PCOS affects up to 12% of reproductive aged females in the United States and up to 20% worldwide. That’s 5 million Americans and over 100 million people worldwide. It's a heterogeneous disorder that is characterized by menstrual irregularities and signs or symptoms of elevated androgen (masculine) hormones and that the majority (approximately 70%) have metabolic disorders, most commonly insulin resistance. People with PCOS have a higher risk of serious diseases like cardiovascular disease and endometrial cancer. People with PCOS seek care for various symptoms and often find themselves being first treated for PCOS according to their most bothersome symptom. By the time I see a patient with PCOS for the first time, they have often seen multiple doctors and specialists before they have come to see me, but more often than not the care is fragmented.
Dermatologists treat their acne and hirsutism, other OBGYNs who treat the irregular menses and menorrhagia, Endocrinologists who treat their insulin resistance, Reproductive Endocrinologists who treat their infertility. Reproductive Endocrinologists are the most knowledgeable about PCOS, but in my experience many do not want to unless in the setting of infertility and they are not accessible to all patients. Psychiatrists who treat their anxiety and obesity, medicine specialists who treat their obesity. Sometimes they are in the care of non-physician professionals. Nutritionists offer excellent nutrition advice but sometimes fail to appreciate some of the real medical risks of PCOS that need to be addressed. Health coaches can offer some great advice, motivation and community but again, not the personalized approach that some people with PCOS need. The supplement industry promotes itself often as a healthy, natural, safer alternative. Supplements may be part of the treatment but the industry as a whole is under regulated.
For me, treating women with PCOS is very rewarding, but in speaking with my OBGYN peers I realize for many it is a frustrating condition to treat. It should be within the scope of generalist OBGYNs or Family Physicians to treat PCOS but we don't always have the tools or the time to do a good job. Our patients bear the brunt of our frustration and they themselves are frustrated as they often bounce around to different specialists, receiving conflicting advice, having their symptoms managed but their underlying condition never treated. They are often given the unhelpful advice of “just lose weight.” My approach to patients with PCOS is not difficult but it is time consuming. As with everything in medicine, it starts with a good history and a proper diagnosis. The history should assess the patient's goals: do they want contraception or do they desire pregnancy? What symptoms are most bothersome to them? What treatments did they try in the past and why did they discontinue them? What supplements are they taking? A diet history is essential.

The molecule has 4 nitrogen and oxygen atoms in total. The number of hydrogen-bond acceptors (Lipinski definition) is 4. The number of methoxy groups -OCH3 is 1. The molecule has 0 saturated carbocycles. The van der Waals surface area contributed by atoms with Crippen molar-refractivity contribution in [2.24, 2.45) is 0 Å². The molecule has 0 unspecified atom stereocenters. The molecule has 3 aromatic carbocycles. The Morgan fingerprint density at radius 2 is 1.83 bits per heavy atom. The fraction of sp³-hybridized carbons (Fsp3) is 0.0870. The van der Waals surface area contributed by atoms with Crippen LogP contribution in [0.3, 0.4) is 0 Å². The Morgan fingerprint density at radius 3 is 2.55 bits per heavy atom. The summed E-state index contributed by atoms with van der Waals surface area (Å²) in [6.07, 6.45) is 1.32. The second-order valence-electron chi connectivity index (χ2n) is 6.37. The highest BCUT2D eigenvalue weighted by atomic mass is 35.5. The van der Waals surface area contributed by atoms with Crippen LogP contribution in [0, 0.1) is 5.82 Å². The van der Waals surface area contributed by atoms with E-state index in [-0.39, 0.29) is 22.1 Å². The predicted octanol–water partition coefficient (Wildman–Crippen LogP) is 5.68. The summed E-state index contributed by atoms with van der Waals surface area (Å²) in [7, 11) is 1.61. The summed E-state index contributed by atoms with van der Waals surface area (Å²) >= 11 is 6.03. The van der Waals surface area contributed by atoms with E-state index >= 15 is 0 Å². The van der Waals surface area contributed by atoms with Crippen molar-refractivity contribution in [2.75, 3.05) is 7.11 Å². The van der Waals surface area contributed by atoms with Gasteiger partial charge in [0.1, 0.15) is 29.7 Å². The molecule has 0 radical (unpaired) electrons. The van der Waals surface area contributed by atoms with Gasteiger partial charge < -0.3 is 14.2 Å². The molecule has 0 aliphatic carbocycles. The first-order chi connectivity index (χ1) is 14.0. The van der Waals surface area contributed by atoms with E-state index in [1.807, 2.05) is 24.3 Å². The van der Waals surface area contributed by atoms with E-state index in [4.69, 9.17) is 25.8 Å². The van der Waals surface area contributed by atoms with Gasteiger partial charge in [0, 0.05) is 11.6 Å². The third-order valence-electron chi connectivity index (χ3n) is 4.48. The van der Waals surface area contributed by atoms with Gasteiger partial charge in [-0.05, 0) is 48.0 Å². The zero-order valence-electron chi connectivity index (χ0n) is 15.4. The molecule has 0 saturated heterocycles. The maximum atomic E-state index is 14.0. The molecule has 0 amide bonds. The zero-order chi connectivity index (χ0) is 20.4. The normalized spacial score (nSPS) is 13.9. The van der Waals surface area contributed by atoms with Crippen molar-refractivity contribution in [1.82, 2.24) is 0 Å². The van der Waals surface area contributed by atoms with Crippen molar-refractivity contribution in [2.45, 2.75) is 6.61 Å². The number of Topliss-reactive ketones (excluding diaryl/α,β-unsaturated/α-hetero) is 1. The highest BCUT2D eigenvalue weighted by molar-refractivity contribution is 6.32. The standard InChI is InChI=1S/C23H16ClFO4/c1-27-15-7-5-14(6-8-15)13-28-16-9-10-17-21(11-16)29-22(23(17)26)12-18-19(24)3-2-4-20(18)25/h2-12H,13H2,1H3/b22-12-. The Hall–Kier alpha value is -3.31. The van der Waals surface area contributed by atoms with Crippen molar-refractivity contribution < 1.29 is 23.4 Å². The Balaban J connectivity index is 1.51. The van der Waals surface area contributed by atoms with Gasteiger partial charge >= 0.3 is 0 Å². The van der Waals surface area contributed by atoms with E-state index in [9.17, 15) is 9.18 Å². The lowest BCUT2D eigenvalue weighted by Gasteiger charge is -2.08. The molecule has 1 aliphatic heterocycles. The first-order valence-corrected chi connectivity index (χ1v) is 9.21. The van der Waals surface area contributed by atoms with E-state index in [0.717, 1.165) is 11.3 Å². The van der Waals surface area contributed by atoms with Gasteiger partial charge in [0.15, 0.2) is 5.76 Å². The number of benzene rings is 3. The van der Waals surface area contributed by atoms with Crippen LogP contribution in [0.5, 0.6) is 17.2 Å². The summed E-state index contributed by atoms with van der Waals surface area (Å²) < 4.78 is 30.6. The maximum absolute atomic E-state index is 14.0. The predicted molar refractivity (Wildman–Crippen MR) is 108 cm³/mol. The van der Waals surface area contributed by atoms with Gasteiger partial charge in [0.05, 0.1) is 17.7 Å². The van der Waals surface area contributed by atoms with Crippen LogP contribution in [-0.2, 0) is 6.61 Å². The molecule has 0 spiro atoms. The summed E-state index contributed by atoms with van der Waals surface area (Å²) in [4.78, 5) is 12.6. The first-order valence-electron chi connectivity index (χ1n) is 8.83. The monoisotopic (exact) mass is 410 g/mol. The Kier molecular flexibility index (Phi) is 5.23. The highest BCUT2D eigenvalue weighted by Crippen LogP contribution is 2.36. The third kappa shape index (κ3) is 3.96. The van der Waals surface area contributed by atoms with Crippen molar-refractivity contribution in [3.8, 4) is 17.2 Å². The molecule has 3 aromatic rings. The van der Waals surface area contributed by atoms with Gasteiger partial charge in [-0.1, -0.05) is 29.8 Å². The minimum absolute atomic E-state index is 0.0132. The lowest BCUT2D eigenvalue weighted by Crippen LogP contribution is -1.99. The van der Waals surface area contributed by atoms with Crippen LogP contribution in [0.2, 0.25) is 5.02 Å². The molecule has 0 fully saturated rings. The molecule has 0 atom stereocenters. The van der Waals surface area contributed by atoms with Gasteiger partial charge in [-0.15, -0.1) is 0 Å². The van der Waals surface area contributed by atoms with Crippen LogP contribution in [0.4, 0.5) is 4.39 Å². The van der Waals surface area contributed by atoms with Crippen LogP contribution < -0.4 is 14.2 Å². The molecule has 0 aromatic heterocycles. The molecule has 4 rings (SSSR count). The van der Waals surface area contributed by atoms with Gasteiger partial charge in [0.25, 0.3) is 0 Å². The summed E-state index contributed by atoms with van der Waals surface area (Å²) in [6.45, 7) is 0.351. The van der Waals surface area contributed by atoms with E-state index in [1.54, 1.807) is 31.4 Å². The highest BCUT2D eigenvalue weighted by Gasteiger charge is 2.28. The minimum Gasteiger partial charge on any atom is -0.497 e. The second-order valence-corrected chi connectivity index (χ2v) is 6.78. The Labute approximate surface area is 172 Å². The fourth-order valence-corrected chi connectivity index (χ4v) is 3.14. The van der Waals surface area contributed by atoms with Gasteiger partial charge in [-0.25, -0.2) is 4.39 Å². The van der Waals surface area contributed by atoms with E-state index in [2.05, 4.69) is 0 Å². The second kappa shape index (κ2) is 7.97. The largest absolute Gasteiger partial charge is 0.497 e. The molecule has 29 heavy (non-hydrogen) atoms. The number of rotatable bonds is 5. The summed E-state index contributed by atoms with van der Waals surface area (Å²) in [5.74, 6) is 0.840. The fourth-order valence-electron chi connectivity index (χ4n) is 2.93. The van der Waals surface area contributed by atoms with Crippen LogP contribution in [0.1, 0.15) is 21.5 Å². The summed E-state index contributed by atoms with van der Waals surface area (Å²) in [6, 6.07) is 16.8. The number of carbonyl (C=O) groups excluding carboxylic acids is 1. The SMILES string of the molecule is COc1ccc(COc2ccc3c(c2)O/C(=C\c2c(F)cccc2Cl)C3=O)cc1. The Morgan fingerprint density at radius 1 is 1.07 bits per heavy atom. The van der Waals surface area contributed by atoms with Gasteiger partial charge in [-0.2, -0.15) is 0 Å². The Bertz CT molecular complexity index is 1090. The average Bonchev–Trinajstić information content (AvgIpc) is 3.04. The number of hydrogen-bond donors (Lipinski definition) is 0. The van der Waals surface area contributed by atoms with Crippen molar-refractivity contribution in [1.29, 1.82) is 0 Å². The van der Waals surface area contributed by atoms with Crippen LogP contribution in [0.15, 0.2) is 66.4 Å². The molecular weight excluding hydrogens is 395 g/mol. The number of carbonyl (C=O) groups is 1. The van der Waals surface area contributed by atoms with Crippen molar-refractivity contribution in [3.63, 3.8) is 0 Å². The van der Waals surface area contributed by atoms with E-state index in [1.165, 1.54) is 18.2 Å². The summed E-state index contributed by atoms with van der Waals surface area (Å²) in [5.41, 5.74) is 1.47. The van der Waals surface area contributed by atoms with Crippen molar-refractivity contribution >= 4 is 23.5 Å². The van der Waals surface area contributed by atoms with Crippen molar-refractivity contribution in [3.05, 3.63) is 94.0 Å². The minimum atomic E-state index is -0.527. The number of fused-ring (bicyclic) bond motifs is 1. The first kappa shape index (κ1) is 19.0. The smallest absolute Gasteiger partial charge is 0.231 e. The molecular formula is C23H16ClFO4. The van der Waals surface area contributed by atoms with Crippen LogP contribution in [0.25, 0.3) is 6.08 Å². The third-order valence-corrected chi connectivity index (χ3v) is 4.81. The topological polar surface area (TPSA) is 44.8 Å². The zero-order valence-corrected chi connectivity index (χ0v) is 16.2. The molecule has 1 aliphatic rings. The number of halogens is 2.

Physicians can learn tools to complete a nutrition assessment or at very least a screening questionnaire. A screening questionnaire can at least identify some immediate needs, and referral to a trusted Dietitian-nutritionist specializing in women’s health should be made. Emphasis should be made on improving insulin resistance, reducing chronic inflammation and improving gut health.
Education is key. Most of my time with my PCOS patients is spent listening and educating. I use telemedicine as a way to have more frequent engagement with my patients. The OBGYN who is treating PCOS should have a network of referrals at the ready of specialists who are knowledgeable and interested in treating PCOS so that their management plans can be in sync. For example, I am comfortable managing the nutrition portion, prescribing medication for insulin resistance, menstrual disorders or depression/anxiety, but less confident with dermatology and so I have some great referrals from dermatologists who I know are interested in treating PCOS related skin disorders. Multidisciplinary PCOS Centers of Excellence are only just becoming a thing. They bring all the specialists but these are limited. Telemedicine is a great way to bring specialists together to provide comprehensive care and education in an efficient and effective way that is accessible. Social networking is a way for patients to find community but also a way for healthcare professionals to find innovative ways to work together. If you are a person with PCOS who is interested in a more comprehensive approach to PCOS management then sign up here. If you are a physician who would like to learn how to incorporate nutrition counseling into your practice, please contact me.